On this same subject, perhaps a little discussion of French regulator parts is in order. Here is one from a Marti, labeled Pigeon, in which I made a new suspensions spring. The French suspension springs sold by the various supply houses are okay for many applications, but occasionally, you will hit one as I did with this Marti, where the springs are too long, or too wide, or the blocks are not the proper size to fit in the regulator mechanism you happen to have before you. This is going to take several posts, because I can only load one photo into each. Tis first photo shows the clock laid out on the bench, with the barrels and a few wheels set on one plate, preparatory to checking end shake and depthing. The regulator mechanism assembly is in the upper right corner, between my screwdrivers and oil stand, just above the pendulum rod and hook. The assembly also comprises the cock for the rear pivot of the anchor. The regulator mechanism is mounted on the inside of the cock, with a single screw and an alignment pin. In order to access the regulator, the cock is unscrewed from the back plate, and the screw holding the regulator is accessible from the reverse (or front) side. This screw is the same thread as the screw holding the cock onto the rear plate, but is slightly shorter, because it is “blind”; one must take care not to mix the two screws up.March 25, 2016 at 10:04 pm #62981
Here is another view of the regulator assembly, held in a machinist’s clamp, to give a better view. It is obvious from this photo that the counter bored screw holds the two halves of the regulator mechanism together. At this point, it is still mounted on the cock held by the previously mentioned blind counter sunk screw, and the cock is held in the parallel clamp.March 25, 2016 at 10:16 pm #62982
I did not take a photo of the suspension spring that needed to be replaced, because it was not available. The owner of the clock told me her father took it apart sometime around 1950 or so, to “fix” it. So here is at he suspension regulator mechanism with the halves separated, a new suspension spring ready to be riveted between two of the blocks, and cut to length to be riveted between the other pair of blocks. (Fortunately, when her father took the clock apart, he saved the blocks.) Occasionally, you may encounter a clock with the blocks gone, but it is an easy matter to make up pieces of brass between which the spring can be sandwiched. The only caveat is they must be able to slide freely in the milled slot, but not be free to wobble. Similarly, the suspension spring strength (both thickness and width) will be established by the dimensions of the slot through which it must slide when the regulator is assembled.March 25, 2016 at 10:34 pm #62983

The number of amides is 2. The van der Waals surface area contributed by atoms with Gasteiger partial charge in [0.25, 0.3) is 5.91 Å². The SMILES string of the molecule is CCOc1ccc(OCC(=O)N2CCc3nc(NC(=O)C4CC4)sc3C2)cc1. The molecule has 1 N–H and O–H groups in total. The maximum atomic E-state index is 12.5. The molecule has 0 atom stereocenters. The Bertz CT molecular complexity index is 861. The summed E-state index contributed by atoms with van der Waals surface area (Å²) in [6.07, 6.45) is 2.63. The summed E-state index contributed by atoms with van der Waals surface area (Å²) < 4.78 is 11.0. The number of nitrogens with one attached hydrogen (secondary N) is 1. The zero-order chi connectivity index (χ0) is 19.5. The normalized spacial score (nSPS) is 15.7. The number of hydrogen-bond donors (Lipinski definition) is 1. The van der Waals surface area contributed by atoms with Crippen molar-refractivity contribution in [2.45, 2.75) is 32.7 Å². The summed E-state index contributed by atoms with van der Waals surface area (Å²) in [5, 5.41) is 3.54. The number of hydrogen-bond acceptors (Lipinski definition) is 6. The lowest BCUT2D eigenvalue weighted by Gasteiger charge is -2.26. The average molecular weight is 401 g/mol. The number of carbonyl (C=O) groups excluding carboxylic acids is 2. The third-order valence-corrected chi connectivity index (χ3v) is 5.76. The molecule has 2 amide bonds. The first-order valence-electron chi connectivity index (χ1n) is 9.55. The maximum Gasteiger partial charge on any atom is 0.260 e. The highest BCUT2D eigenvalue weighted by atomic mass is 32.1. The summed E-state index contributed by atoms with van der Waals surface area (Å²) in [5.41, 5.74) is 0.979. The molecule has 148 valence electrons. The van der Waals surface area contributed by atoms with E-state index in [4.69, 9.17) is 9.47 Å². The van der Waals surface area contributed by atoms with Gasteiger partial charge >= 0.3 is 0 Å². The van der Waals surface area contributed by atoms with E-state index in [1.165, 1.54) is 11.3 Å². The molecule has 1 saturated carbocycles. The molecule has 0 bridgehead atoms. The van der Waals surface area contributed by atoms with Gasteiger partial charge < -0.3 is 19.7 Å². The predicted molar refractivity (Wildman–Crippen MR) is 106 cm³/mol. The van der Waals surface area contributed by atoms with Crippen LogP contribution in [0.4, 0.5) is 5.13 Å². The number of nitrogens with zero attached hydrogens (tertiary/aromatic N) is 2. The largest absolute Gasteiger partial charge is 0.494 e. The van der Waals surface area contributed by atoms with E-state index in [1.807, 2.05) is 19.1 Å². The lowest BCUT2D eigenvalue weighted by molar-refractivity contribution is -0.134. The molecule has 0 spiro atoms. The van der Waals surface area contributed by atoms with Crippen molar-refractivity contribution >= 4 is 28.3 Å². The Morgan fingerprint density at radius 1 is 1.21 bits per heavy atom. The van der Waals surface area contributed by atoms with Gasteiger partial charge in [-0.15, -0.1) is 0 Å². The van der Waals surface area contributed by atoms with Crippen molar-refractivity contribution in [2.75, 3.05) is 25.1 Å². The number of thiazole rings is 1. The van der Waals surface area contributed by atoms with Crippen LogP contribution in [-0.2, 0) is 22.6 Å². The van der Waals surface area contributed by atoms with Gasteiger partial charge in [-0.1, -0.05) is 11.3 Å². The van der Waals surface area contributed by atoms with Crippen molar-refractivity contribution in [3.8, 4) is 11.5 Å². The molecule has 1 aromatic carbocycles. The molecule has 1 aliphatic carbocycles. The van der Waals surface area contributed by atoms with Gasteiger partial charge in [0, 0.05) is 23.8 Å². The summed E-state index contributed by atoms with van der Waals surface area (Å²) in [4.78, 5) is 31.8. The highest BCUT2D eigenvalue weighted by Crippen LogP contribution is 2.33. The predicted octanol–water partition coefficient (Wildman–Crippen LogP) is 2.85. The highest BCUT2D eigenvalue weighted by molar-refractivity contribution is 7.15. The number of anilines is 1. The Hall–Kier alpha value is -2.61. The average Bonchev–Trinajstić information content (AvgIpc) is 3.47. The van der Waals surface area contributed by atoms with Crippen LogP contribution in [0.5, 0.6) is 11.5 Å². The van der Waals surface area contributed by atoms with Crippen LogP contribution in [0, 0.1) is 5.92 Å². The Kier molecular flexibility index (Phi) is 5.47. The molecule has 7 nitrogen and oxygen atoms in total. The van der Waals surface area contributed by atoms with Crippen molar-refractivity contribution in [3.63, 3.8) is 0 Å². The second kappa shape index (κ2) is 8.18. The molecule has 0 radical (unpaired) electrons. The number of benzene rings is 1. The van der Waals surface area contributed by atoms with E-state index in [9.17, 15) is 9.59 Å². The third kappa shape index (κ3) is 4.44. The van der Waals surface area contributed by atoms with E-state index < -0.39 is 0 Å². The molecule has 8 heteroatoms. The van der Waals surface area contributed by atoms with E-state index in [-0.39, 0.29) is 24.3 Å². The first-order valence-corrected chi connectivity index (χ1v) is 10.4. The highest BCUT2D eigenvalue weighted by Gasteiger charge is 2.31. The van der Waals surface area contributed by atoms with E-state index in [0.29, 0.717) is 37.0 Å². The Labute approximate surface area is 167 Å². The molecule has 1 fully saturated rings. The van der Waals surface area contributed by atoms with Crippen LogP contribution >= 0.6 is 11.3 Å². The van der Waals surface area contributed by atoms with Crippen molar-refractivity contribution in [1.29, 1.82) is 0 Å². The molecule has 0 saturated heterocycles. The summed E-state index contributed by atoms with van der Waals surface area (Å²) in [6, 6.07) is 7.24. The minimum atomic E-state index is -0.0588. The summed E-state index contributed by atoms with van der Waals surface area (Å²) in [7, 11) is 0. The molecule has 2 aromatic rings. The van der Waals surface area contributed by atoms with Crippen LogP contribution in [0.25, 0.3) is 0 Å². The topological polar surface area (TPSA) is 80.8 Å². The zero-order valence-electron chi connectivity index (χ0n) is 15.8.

After the spring is riveted to the upper block, the assembly can be put together, with the spring left long. It should then be moved so that the spring is in the uppermost position, and marked for mounting the lower block, through which the pendulum mounting pin will be installed. Disassemble everything, unpin the upper block from the regulator screw mechanism, cut off the spring, and punch it and rivet the lower blocks on. Everything can then be reassembled. Laurie Penman says the length of the spring is immaterial, provided there is sufficient length to allow for full adjustment. I was a little concerned that I might cut the spring too short, so made my rivet marks so that there would be about 1/16″ (1.5mm) spring extending below the mechanism and above the lower blocks. The pendulum rod is threaded for rough adjustment of the bob, so there should be little need for the regulator mechanism to move over a wide range of lengths. (This is not the case with most American regulator mechanisms, which are the sole means of adjusting pendulum length.) The first photo shows the blocks and spring laid in the regulator mechanism, where I was checking freedom of movement, and is=n the second, the spring is pinned to the bottom of the regulator screw, preparatory to reassembling the mechanism. (The bands on the photograph are what you get when you use a phone camera under fluorescent lamps.)